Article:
Thionville doesn’t even call its new building a library, but Mediatheque.

Before we continue to Seinäjoki, Finland, take a look at a video introduction to the Mediatheque of Thionville, France. Mediatheque was opened in 2016. It was designed by the Strasbourg-based firm Dominique Coulon and Associates.

Let’s jump from Central Europe to Northern Europe in order to find out what kind of libraries are being built in Scandinavia. One of the most liked and celebrated new libraries in Finland was built in Seinäjoki, in the central region of the country. The Apila (Shamrock) Library, designed by Helsinki-based architects JKMM, opened in 2012.

The primary service in Seinäjoki library is still printed books, but community spaces, activities and digital media have their own nooks, rooms and corners as well. The shadow of Finland’s master architect Alvar Aalto was a factor in the design process because buildings designed by Aalto are located around the new library.

Now, take a look at the following photo gallery of the Seinäjoki Apila Library and compare the pictures with the video images of the Thionville library. There are a number of details and large design solutions that resemble one another in these two libraries, even though the architects are different. Perhaps it is a sign that libraries are finding one common way to serve citizens in the digital future.

Seinäjoki Apila library, Finland
modern library of Seinäjoki in Scandinavia
modern library  architecture in Seinäjoki, Finland, North Europe
community spaces in Seinäjoki library, Finland
reading nook in Seinajoki library, Finland, Scandinavia, Europe

New services help digital nomads to organize life and work in a new destination


Many, many people dream of traveling and working on the go. It is easy to find thousands of blogs of digital nomads who roam the earth, staying in one place as long as they like (or a project requires) and working as freelancer programmers, designers, writers, or do any other work that can easily be outsourced and doesn’t require physical presence.
aspremont, nice, riviera, france
We have tried the nomad life and work ourselves in Europe, and we can confirm it is a tough, but exciting way of life. The first major obstacles in a new destination are finding a place to stay, securing a reliable 24/7 Internet connection, and figuring out how to move around in the region.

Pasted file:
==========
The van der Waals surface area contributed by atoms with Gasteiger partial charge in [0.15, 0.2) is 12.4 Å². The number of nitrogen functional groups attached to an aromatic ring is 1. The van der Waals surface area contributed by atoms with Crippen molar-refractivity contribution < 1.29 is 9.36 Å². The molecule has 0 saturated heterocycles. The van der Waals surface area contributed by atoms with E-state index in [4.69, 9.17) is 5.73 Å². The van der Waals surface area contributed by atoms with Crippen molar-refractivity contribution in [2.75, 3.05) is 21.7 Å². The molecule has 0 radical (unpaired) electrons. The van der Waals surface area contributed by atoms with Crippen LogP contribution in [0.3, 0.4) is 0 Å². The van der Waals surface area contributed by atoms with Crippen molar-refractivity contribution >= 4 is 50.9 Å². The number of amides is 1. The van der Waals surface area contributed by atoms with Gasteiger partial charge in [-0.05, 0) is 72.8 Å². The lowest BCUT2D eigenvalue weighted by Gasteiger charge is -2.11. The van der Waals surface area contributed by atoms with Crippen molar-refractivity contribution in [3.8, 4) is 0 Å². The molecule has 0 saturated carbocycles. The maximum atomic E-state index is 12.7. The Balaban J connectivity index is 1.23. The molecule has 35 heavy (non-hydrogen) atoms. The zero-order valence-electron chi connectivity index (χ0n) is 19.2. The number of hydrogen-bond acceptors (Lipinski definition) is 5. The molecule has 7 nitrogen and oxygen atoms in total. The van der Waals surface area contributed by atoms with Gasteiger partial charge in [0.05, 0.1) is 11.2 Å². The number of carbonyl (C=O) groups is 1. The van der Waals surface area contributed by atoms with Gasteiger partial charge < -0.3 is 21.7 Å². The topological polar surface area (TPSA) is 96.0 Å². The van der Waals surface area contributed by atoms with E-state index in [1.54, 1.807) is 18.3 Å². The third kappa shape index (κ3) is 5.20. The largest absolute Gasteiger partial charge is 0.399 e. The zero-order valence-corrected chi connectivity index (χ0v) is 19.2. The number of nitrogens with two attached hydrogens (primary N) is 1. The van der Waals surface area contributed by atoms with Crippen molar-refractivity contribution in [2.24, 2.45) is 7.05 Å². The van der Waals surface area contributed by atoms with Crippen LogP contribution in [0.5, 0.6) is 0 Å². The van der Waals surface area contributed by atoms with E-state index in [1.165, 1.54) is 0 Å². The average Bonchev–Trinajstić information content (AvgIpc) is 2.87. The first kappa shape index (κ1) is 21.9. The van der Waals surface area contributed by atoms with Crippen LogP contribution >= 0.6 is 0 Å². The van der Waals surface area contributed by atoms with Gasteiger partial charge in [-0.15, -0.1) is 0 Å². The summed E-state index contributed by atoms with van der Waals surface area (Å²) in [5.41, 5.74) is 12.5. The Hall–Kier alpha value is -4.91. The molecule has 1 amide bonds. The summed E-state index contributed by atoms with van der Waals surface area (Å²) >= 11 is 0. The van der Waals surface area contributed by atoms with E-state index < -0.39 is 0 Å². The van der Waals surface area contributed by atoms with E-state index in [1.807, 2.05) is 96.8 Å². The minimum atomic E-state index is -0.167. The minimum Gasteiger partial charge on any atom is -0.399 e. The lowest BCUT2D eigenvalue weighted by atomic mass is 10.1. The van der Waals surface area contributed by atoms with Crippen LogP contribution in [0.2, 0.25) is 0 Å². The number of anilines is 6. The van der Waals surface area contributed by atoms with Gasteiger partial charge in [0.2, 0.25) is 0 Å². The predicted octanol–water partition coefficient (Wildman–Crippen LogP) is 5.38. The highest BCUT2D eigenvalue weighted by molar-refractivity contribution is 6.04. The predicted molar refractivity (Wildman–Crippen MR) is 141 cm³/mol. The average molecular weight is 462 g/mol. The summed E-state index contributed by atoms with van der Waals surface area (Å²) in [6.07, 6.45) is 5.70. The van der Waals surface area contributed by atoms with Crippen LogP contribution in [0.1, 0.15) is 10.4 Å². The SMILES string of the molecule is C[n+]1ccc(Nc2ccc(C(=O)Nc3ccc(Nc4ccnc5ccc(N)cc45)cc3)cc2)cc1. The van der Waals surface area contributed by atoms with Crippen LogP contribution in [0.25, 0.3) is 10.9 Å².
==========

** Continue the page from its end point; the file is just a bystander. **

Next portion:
Since the number of digital nomads are rising, and many are heading to same cities where life is convenient and living costs reasonable, new businesses are emerging that are serving this rather unique customer segment. Here are a few new startups that can help nomads.

Nomad List. An interactive online service that lets you search for destinations based on wide range of attributes, like climate, cost of living, nightlife, and outdoors activities.

Surf Office. At the moment, Surf Office operates in Lisbon, Portugal and Gran Canaria, Spain. The concept is to provide workspace and accommodation for nomads in attractive locations. Surf Office has discovered the major headaches every traveler has when moving into a new location, and is trying to cure those headaches. Great idea.

Roam. A new startup business that, at the moment of writing this, only has one location in operation in Ubud, Bali. Preparations for opening spaces in Miami, Buenos Aires, Lisbon, and Kyoto are ongoing. Roam’s concept is to charge a fixed monthly fee ($1600) that gives you a private room to live in and communal workspace. You can book yourself into any location for the same monthly subscription fee.

Nomad House. Nomad life tends to be lonely life in a sense that you don’t meet your friends or relatives. You will meet plenty of people, but developing deep friendships is difficult if you stay for a couple of weeks or months in one place. That’s where Nomad House comes in. It is a place for travelers who want to live and work in a community. Current spaces are in Berlin, Bali, Bangkok, Siem Reap, and Javea (Alicante, Spain).

Via TNW.